And while you might think that Vidder has become less relevant with recent Facebook algorithm changes, Johanesen said the tool allows BuzzFeed to continue experimenting.
“Ever since the big Facebook algorithm changes that happened, our social strategy is less about longer videos and more about making things that will engage communities and conversations,” Johanesen said. “Vidder has helped teams move a little bit faster than might have been possible with other tools. I don’t know that we’ve cracked it, but it’s helping us make progress.”
BuzzFeed is also using Vidder to adapt videos for different platforms, like creating a shorter video for Instagram or compiling several short videos into a longer cut for YouTube. The tool is also being used by international teams who might quickly create a localized version when they see that a BuzzFeed U.S. video is doing well. In fact, BuzzFeed says one international editor was able to “clone” eight Vidder videos in an hour.
Usage is spreading beyond social media teams, with the sales team potentially using it to create “BuzzCuts” for advertisers. And of course Johanesen and his team are going to continue working on the product — for example, they have plans connect it to a library of licensed content.
Massachusetts-based Soft Robotics announced this week that it’s raised $20 million in funding, courtesy of Scale Venture Partners, Calibrate Ventures, Honeywell Ventures and Tekfen Ventures, along with existing investors like robotics giant, ABB. The round follows a $5 million Series A the company closed back in late-2015.
The investment interest is pretty clear on this one. Picking and placing is the de rigueur industrial robotics challenge at the moment, and the company’s soft, air-filled hands offer a novel approach to the issue. The rubbery materials that comprise the company’s robotic grippers make them much more compliant and therefore more capable of picking up a variety of objects with minimal pre-programming and on-board vision systems.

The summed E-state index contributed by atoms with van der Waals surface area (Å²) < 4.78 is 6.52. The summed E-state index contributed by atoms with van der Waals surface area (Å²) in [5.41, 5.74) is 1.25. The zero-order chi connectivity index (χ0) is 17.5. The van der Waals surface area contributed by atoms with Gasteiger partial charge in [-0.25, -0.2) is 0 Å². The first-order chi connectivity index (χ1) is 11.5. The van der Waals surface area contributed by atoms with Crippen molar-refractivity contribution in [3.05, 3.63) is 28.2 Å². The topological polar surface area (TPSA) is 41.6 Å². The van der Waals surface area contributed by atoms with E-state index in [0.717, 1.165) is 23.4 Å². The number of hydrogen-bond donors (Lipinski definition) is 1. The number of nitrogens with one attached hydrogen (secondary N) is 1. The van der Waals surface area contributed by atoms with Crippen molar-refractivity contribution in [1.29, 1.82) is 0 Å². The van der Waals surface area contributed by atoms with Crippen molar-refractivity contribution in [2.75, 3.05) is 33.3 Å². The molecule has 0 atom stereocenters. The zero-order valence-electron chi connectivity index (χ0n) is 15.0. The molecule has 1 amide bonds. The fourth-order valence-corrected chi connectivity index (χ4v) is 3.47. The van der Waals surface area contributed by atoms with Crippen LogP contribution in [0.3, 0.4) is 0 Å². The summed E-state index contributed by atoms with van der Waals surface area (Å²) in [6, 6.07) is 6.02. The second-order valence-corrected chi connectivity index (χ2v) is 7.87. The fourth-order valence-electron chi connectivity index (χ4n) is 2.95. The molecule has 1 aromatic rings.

Thus far, Soft has primarily found a spot for itself in the food industry, serving factories with delicate products like produce and pizza dough. It’s also been adopted by Just Born Quality Confections, the people who bring you Peeps.
According to the company, the new round will help push Soft even further into the food and beverage categories, along with a larger presence in retail and logistics. The involvement of Honeywell and Yamaha’s investment wings could also signal interest from those companies’ own warehouses. With the right air pressure applied, the system should be strong enough to pick up more solid objects.
Warehouse fulfillment has become increasingly strained in recent years, due to expectations from companies like Amazon, opening a space for robotics companies to address fast-paced but repetitive jobs like moving product onto and off of conveyor belts. Late last month, Soft showed off a low-cost, AI-driven warehouse system designed to retrieve products from bins to sort and fulfill retail orders with little oversight from its human counterparts.
The troubled data firm, which improperly accessed the data of up to 87 million Facebook users, has ceased operations.
Paying humans to label images can get expensive. So Facebook turned to 3.5 billion Instagram photos.